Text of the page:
Hi there and welcome to blog #60. If you are new here, it’s great to see you and I hope you’ll stick around and have a look at what I’ve been up to. This blog is written diary-style, I write on whatever’s on my mind when fingers hit the keyboard, and on a variety of topics that relate to being on this challenge.
So you’re new and want to know shat I write about here? All kinds of stuff gets written here! Feel free to read all 60 posts. Some are more gripping than others, for sure. In case you don’t want to read each and every one in chronological order, here’s a high level sketch of some of the things I write about here:
- Sometimes I write about the fashion world or the marketing/merchandisers who lure us into purchasing new items that we may, or may not, need or even want.
- Sometimes I write about shoppers and shopping centres.
- Sometimes I write about various challenges or successes or I’m having on (or ways I’m coping with) the challenge.
- Sometimes I write about observations I’ve made about shopping from being out and about.
- Sometimes I write about TV shows (fiction and documentary) or movies and their relationship to this challenge.
- I’ve been fortunate enough to have some media attention and I write about that, too.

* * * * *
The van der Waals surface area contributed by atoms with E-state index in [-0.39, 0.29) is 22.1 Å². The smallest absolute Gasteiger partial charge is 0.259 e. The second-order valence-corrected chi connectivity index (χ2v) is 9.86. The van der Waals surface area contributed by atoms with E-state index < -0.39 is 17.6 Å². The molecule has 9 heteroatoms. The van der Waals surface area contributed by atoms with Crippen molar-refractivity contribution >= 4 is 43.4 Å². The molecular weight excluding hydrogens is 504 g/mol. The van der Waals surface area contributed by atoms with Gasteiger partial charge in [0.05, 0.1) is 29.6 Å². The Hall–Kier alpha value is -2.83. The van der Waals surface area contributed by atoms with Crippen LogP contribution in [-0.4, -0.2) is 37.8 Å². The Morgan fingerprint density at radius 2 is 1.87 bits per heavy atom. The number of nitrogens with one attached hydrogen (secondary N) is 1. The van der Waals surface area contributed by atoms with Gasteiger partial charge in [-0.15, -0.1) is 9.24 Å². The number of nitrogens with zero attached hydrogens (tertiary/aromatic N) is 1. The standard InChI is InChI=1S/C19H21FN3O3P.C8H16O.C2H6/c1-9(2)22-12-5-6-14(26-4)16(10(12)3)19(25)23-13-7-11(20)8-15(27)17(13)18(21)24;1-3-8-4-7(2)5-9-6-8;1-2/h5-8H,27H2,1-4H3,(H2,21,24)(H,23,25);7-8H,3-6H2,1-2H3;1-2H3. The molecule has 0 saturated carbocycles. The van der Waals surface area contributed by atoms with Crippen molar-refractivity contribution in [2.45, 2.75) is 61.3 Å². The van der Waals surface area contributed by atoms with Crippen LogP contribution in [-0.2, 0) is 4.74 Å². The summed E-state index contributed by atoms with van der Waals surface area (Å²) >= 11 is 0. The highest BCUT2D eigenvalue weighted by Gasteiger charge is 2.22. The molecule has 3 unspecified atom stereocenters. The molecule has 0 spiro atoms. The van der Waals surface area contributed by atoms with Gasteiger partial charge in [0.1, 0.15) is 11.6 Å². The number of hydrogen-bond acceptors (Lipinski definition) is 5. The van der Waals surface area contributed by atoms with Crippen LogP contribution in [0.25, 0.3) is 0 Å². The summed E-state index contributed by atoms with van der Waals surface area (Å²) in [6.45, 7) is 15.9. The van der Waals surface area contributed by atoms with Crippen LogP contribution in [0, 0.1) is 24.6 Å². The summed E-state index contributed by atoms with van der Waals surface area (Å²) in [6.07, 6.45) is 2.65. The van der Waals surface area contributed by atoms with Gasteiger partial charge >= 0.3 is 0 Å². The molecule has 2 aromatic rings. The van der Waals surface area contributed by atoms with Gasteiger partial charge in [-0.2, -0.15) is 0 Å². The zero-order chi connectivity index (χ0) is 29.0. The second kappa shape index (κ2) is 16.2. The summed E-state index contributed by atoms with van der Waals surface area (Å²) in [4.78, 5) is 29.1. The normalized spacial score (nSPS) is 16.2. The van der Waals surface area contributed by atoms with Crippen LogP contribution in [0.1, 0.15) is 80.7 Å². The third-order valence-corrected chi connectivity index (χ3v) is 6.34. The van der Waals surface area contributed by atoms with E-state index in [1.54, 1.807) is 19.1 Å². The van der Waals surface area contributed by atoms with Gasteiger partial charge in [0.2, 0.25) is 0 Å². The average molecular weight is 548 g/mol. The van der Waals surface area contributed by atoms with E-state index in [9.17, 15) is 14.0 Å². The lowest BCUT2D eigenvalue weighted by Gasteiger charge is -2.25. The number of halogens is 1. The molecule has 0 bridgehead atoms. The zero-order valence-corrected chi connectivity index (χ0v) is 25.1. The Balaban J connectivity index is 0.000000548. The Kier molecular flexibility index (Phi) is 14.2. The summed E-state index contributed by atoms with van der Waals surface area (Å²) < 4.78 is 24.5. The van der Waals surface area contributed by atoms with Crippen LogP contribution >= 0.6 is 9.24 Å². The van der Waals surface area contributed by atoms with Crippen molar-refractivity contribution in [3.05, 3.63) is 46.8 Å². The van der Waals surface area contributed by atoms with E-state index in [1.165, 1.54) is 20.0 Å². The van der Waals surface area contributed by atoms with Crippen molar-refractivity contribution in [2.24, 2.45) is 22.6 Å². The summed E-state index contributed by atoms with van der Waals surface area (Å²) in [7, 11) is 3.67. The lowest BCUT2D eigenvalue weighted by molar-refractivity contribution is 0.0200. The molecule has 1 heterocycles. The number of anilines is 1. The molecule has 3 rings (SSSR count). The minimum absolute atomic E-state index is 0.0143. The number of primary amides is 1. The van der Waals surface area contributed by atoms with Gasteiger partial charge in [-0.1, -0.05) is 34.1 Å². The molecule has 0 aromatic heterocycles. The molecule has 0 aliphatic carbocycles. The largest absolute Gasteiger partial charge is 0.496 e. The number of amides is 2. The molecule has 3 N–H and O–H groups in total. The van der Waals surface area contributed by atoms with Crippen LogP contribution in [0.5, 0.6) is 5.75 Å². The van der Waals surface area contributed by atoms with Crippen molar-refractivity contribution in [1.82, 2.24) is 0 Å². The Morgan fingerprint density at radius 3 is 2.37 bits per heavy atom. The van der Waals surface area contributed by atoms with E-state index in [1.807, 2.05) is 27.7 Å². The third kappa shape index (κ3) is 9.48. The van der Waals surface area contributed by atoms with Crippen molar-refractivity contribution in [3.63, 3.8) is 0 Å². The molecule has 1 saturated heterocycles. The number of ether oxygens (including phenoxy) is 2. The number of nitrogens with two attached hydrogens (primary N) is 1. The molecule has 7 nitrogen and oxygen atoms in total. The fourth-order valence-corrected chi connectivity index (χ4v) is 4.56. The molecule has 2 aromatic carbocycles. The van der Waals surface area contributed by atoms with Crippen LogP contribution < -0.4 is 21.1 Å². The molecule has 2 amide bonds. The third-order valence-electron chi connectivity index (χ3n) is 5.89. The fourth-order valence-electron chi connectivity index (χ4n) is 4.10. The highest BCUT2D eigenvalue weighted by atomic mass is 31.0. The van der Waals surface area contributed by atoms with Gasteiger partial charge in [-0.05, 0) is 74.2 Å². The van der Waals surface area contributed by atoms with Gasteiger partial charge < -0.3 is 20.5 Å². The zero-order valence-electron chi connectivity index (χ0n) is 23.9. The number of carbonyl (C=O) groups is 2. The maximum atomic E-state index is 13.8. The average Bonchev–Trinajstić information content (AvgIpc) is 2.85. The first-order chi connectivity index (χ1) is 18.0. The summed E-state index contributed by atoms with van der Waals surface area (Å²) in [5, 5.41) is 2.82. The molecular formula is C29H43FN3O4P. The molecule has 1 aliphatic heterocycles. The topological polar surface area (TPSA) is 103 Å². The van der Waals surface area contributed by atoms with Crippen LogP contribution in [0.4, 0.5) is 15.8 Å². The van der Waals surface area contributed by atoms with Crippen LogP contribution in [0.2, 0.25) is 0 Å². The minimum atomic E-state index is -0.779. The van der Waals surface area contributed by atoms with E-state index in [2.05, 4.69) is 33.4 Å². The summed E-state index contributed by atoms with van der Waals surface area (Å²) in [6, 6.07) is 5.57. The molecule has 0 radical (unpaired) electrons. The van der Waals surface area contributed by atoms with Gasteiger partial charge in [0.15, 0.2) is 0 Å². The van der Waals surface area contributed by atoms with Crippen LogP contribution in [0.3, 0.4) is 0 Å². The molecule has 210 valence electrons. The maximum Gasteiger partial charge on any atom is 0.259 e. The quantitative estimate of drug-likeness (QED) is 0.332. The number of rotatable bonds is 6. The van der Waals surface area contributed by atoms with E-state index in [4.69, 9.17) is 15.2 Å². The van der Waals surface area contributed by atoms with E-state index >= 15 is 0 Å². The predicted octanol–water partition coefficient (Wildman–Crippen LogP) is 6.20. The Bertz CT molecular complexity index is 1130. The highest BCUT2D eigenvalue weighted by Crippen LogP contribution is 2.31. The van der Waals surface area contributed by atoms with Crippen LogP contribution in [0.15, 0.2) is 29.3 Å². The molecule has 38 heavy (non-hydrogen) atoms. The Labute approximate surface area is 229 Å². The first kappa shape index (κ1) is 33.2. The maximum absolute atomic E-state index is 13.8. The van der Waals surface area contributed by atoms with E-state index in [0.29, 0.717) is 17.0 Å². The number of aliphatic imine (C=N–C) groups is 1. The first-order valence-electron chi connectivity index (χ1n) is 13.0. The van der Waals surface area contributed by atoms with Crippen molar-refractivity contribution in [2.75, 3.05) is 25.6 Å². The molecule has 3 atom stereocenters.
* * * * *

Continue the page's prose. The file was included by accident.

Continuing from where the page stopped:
- Sometimes I write about the building blocks to creating a working wardrobe, like colour and mixing and matching. I’ll be writing more about the other building blocks, too, soon (like conscious shopping and style & shape)
- Sometimes I write about ways to inject something new into your wardrobe, without buying new (or buying anything). Like here, here and here.
- Sometimes I write about what I’ve learned or I’ll stop and do a review, just so we can collectively catch our breath.
Doing it Yourself. Today I’m writing specifically to those of you who are seriously thinking about doing this challenge. As in, joining up with me, clicking that big orange button, and having their own Year Without Shopping.
Why do 50% fail? The Great American Apparel Diet is a no-shopping-for-one-year challenge that anyone could participate in (an American lady named Sally started it), and quite a lot of people signed up for it. The GAAD started on 1 September 2009 and (no matter when you started) it finishes at the end of this month (which is amazing timing, because that’s about when our membership program will open its doors. But we’re not talking about that just yet – that’s coming up in a paragraph or two).
The New York Times recently ran an article about PLUs who are doing extreme things like not shopping for clothes for a year, or only existing on 6 items of clothing for a year. Seems to be a hot topic right now.
What the NY Times reported was that half of the GAAD people dropped out of that challenge. Including Sally’s sister. The GAAD website doesn’t mention anything about this, but I am wondering about the reasons why so many people could not see the challenge through.
Here’s my best guesses: